Ice Age Wildlife Fun Facts

Alaska is an exciting place to live today because of its diverse wildlife that share state with its citizens. Now imagine what it would have been like to live in Alaska during the ice age with woolly mammoths, helmeted muskox, giant short faced bears, saber toothed tigers, and steppe bison roaming around your backyard!

A color drawing of a giant short faced bear, the legs are long and the body is leaner than modern grizzly bears, it has a huge head and short jaw.
An artist's depiction of a giant short faced bear. They were twice the size of modern grizzly bears.

By Dantheman9758;  CC-BY-SA-3.0 (

For the giant short faced bear, evolution was too slow. If these ancient mammals had adapted like other bears in their preparations for hibernation habits in the winter, they might still be here today.

Bigger than a black bear, bigger than a grizzly bear, bigger than a polar bear - the giant short faced bear (GSFB) was a gigantic predator on the mammoth steppes of ice-age Alaska. The GSFB was strictly a carnivore and hunted and ate prey both large and small. The GSFB was different from grizzly bears today: it was taller, more muscular and did not put on fat for the winter, had a huge head, and possessed short powerful jaws. They used their jaws not just to eat the flesh of their prey, but also to crush their kills' bones for food, too.

Cool Fact: The giant short faced bear was native to North America and lived there for almost 1 million years. The modern grizzly bear migrated over the land bridge from Asia to North America and has only lived here about 60,000 years. Their time on earth would be like comparing a 100-year-old grandmother to her 6-year-old grandchild.

Steppe bison populated the mammoth steppes more than any other ice-age animal in Alaska - so why do they call it the Mammoth Steppe? Well we will talk about that in the Woolly Mammoth section below.

Steppe bison migrated from Asia to North America and the number of fossils found in Alaska outnumbered all other animals that lived on the mammoth steppe.

Steppe bison were not like the bison roaming throughout the United States and Canada today. In contrast to the current bison species, they did not have the huge heads and massive shoulder humps and they did not migrate over large areas. Instead, the steppe bison looked more like a big cow. They ate lots of different kinds of grasses, so they did not have to migrate in search of food because they could eat whatever new, high-quality grass was growing at that time of year.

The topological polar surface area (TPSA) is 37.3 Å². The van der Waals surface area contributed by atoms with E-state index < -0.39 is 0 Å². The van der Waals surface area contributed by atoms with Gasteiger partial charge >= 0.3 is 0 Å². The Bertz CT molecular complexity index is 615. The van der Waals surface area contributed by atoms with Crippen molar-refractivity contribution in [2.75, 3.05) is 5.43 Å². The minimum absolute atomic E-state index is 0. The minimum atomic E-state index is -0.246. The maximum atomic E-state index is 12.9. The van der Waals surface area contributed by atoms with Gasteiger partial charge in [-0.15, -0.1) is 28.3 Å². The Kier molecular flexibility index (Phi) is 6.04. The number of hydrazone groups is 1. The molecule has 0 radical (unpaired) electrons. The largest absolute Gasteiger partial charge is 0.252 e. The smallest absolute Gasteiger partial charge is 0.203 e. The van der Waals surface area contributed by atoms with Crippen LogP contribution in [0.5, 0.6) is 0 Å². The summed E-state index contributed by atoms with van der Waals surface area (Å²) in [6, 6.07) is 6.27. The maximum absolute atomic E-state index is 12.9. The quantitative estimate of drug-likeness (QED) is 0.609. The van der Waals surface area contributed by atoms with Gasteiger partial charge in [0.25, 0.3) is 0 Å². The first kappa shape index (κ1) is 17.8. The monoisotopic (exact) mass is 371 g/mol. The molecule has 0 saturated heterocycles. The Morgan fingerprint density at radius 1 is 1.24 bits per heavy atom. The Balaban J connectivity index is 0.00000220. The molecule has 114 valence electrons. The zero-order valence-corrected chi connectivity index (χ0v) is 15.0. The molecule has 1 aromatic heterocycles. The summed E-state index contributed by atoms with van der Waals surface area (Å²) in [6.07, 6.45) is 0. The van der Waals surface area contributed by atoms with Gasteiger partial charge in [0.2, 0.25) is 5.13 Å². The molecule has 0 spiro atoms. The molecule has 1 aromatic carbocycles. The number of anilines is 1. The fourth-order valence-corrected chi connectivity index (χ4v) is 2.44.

Cool Fact: A steppe bison was found near Fairbanks, Alaska and it still had flesh on its bones (some of it was even still red). The hide (skin) was still on the animal and there were tears in the hide and flesh, telling us this bison was attacked and probably killed by lions! Minerals from the soil in which the bison was found stained the skin a dark blue, so the bison was named Blue Babe.
A pencil drawing in brown of a shaggy coated woolly mammoth with long tusks.
A drawing of a woolly mammoth. The tusks could grow to be 12 feet long.

The woolly mammoth is the most famous of all the ice-age wildlife. They are in books, museums, and movies, and the mammoth steppe is even named for them. So, why are they so popular? The reason is simply because they can be so easy to find!

With huge bones and tusk that could grow up to 12-feet long, mammoth bones are easy to discover if you are looking in the right place. REMEMBER if YOU find a mammoth bone or any other historical or archaeological artifact, you should leave it where it is and tell a park ranger, parent, teacher, or a police officer where it is. This way it can be preserved for everyone to see.

Living in the cold north of Alaska during the ice-age, the woolly mammoth had short hairy ears, a short hairy tail, and a big tuft of fur on its head to help keep for warmth. It also had a trunk that was split at the end to act like 2 fingers, which is used for finding food. We know all of this because archaeologists have found woolly mammoth mummies that still have their hair, skin, and trunks.

Cool Fact: Even though the woolly mammoth only made up 5% of the ice-age mammoth steppe population of animals, they make up about 30% of the total biomass found. Biomass can be defined as the amount or weight of living things in a habitat. That is like finding 50 race horses and 4 elephants in a field; the 4 elephants would have more biomass (or weight).


Last updated: April 14, 2015

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